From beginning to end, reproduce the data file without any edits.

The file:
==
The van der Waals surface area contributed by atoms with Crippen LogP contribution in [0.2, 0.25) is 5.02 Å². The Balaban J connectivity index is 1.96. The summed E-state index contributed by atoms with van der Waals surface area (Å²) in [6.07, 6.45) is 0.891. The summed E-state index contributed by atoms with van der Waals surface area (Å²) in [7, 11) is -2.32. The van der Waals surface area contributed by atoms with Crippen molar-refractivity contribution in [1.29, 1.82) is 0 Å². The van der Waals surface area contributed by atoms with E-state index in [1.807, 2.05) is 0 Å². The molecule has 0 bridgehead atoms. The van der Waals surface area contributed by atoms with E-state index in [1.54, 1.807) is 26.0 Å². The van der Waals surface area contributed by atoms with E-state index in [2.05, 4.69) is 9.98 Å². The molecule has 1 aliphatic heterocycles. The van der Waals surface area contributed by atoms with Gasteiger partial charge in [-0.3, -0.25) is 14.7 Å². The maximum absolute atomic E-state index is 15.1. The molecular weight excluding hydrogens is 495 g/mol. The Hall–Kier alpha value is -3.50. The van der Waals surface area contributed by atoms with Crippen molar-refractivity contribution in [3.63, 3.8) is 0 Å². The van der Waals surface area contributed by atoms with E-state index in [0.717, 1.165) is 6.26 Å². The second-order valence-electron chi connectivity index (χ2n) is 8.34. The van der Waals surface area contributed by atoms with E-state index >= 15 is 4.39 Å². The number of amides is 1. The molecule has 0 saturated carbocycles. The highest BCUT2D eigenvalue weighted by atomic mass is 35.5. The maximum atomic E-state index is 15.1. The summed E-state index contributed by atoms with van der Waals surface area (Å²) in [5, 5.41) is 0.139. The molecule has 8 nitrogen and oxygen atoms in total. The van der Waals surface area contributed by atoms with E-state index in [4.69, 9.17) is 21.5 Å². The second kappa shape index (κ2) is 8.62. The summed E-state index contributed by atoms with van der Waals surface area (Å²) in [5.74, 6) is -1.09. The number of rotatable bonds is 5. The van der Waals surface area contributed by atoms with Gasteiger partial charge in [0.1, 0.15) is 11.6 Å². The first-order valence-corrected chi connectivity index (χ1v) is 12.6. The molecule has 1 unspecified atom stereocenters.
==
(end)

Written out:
The van der Waals surface area contributed by atoms with Crippen LogP contribution in [0.2, 0.25) is 5.02 Å². The Balaban J connectivity index is 1.96. The summed E-state index contributed by atoms with van der Waals surface area (Å²) in [6.07, 6.45) is 0.891. The summed E-state index contributed by atoms with van der Waals surface area (Å²) in [7, 11) is -2.32. The van der Waals surface area contributed by atoms with Crippen molar-refractivity contribution in [1.29, 1.82) is 0 Å². The van der Waals surface area contributed by atoms with E-state index in [1.807, 2.05) is 0 Å². The molecule has 0 bridgehead atoms. The van der Waals surface area contributed by atoms with E-state index in [1.54, 1.807) is 26.0 Å². The van der Waals surface area contributed by atoms with E-state index in [2.05, 4.69) is 9.98 Å². The molecule has 1 aliphatic heterocycles. The van der Waals surface area contributed by atoms with Gasteiger partial charge in [-0.3, -0.25) is 14.7 Å². The maximum absolute atomic E-state index is 15.1. The molecular weight excluding hydrogens is 495 g/mol. The Hall–Kier alpha value is -3.50. The van der Waals surface area contributed by atoms with Crippen molar-refractivity contribution in [3.63, 3.8) is 0 Å². The van der Waals surface area contributed by atoms with E-state index in [0.717, 1.165) is 6.26 Å². The second-order valence-electron chi connectivity index (χ2n) is 8.34. The van der Waals surface area contributed by atoms with E-state index >= 15 is 4.39 Å². The number of amides is 1. The molecule has 0 saturated carbocycles. The highest BCUT2D eigenvalue weighted by atomic mass is 35.5. The maximum atomic E-state index is 15.1. The summed E-state index contributed by atoms with van der Waals surface area (Å²) in [5, 5.41) is 0.139. The molecule has 8 nitrogen and oxygen atoms in total. The van der Waals surface area contributed by atoms with E-state index in [4.69, 9.17) is 21.5 Å². The second kappa shape index (κ2) is 8.62. The summed E-state index contributed by atoms with van der Waals surface area (Å²) in [5.74, 6) is -1.09. The number of rotatable bonds is 5. The van der Waals surface area contributed by atoms with Gasteiger partial charge in [0.1, 0.15) is 11.6 Å². The first-order valence-corrected chi connectivity index (χ1v) is 12.6. The molecule has 1 unspecified atom stereocenters.